There are different kinds of ICU. There's
a General ICU, which will handle pretty much
all types of ICU patients. There's a Medical
ICU, which manages patients with medical
conditions not secondary to surgery. So for instance,
renal failure, diabetes, neurologic
disease would be handled in a medical ICU.
There's Surgical ICU, which manages
patients who are very sick and who
have had or will need surgery. And
they may be come after surgery
or actually being prepared for surgery.
There's Cardiac Surgical ICUs, which usually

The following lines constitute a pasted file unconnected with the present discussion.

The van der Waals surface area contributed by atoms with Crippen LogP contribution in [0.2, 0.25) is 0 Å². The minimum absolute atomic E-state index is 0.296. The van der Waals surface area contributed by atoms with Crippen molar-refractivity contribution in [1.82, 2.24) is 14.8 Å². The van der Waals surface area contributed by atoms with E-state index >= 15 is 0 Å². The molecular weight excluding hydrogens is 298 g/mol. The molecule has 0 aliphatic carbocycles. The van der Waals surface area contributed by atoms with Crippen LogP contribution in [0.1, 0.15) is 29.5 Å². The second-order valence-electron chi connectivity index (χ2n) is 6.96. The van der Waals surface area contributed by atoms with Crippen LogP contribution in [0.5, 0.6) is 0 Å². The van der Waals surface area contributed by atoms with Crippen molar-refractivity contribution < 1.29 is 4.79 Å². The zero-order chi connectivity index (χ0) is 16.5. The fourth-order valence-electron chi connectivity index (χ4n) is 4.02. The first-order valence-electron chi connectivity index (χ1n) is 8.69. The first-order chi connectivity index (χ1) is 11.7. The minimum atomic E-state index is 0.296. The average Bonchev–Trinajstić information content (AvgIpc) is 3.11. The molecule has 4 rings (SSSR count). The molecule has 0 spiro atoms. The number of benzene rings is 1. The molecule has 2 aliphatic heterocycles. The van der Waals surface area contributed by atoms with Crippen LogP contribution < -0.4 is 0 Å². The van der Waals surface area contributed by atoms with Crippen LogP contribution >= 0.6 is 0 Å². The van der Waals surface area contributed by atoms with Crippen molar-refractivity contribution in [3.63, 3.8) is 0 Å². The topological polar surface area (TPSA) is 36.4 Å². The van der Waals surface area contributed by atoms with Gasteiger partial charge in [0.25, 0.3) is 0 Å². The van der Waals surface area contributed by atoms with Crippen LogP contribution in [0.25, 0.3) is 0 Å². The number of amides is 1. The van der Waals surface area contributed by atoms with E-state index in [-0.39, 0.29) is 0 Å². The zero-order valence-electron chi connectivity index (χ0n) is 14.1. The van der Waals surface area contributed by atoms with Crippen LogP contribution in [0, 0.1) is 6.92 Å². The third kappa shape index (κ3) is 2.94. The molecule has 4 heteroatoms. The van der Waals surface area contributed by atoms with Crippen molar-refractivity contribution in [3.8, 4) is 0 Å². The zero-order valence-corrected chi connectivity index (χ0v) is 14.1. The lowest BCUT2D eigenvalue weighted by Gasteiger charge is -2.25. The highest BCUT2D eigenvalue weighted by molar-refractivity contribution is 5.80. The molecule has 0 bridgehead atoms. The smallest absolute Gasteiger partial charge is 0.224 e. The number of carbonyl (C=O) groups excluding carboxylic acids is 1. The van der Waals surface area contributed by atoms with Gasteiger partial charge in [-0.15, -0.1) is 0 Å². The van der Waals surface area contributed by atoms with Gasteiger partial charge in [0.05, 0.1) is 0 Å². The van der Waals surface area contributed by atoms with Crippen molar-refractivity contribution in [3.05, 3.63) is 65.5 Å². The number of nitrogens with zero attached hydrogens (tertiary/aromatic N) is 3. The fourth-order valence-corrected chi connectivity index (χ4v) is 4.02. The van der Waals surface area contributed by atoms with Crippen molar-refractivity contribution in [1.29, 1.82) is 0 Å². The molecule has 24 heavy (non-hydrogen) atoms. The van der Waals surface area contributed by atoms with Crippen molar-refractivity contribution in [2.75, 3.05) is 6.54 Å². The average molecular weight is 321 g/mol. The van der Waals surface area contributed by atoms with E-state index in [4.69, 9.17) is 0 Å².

are managed by cardiac anesthesiologists and care
for patients after open heart surgery.
There are Neurologic Intensive Care Units,
primarily for patients with head injuries or serious
neurologic conditions, which are handled primarily
by neurosurgeons and intensivists,
or neurosurgeons and neurologists.
There are trauma ICUs for patients with life
threatening injuries following trauma. And these
can be, are usually handled by either trauma
surgeons, and intensivists in partnership.
And finally, there are Coronary Care Units for patients with ischemic
heart disease, which are usually managed by cardiologists.
In addition, one that I haven't put on the slide,
but one that is often considered
an ICU, is the Post-Anesthesia Care Unit,
the PACU, which I discussed
in an earlier lecture.
So the ICU physician,